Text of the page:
V(DD)J recombination is an important and evolutionarily conserved mechanism for generating antibodies with unusually long CDR3s

Yana Safonova, Pavel A. Pevzner

Research output: Contribution to journalArticlepeer-review

9 Scopus citations

Abstract

The V(DD)J recombination is currently viewed as an aberrant and inconsequential variant of the canonical V(D)J recombination. Moreover, since the classical 12/23 rule for the V(D)J recombination fails to explain the V(DD)J recombination, the molecular mechanism of tandem D-D fusions has remained unknown since they were discovered three decades ago. Revealing this mechanism is a biomedically important goal since tandem fusions contribute to broadly neutralizing antibodies with ultralong CDR3s. We reveal previously overlooked cryptic nonamers in the recombination signal sequences of human IGHD genes and demonstrate that these nonamers explain the vast majority of tandem fusions in human repertoires. We further reveal large clonal lineages formed by tandem fusions in antigen-stimulated immunosequencing data sets, suggesting that such data sets contain many more tandem fusions than previously thought and that about a quarter of large clonal lineages with unusually long CDR3s are generated through tandem fusions. Finally, we developed the SEARCH-D algorithm for identifying D genes in mammalian genomes and applied it to the recently completed Vertebrate Genomes Project assemblies, nearly doubling the number of mammalian species with known D genes. Our analysis revealed cryptic nonamers in RSSs of many mammalian genomes, thus demonstrating that the V(DD)J recombination is not a “bug” but an important feature preserved throughout mammalian evolution.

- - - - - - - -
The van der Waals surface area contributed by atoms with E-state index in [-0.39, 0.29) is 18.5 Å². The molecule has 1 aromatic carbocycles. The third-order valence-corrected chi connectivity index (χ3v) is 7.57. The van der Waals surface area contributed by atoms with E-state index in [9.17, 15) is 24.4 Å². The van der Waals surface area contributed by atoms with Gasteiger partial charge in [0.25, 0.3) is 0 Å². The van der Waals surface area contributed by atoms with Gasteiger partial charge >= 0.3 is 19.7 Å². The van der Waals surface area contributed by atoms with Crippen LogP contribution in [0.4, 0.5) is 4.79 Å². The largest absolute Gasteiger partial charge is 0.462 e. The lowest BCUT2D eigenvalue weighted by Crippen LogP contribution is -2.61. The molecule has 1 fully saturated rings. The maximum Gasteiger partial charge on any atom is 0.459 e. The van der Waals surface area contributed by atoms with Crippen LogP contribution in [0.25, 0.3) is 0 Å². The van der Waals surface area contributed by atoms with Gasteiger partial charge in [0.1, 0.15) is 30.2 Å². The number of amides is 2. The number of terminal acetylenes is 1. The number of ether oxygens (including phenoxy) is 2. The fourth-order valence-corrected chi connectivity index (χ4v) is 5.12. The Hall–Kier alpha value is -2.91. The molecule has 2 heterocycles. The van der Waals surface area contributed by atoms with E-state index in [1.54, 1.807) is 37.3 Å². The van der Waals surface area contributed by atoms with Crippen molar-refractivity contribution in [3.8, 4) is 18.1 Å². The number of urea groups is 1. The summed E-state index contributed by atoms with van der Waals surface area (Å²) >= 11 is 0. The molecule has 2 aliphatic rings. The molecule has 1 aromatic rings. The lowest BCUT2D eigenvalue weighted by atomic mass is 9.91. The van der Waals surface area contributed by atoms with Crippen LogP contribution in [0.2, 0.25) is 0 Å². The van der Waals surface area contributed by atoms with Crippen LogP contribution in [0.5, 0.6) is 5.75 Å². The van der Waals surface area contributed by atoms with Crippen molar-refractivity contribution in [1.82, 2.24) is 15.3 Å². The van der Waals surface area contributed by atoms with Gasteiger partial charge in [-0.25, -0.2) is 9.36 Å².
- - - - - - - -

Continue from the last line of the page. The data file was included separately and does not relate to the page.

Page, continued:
Original languageEnglish (US)
Pages (from-to)1547-1558
Number of pages12
JournalGenome research
Volume30
Issue number11
DOIs
StatePublished - Nov 2020

All Science Journal Classification (ASJC) codes

  • Genetics
  • Genetics(clinical)

Cite this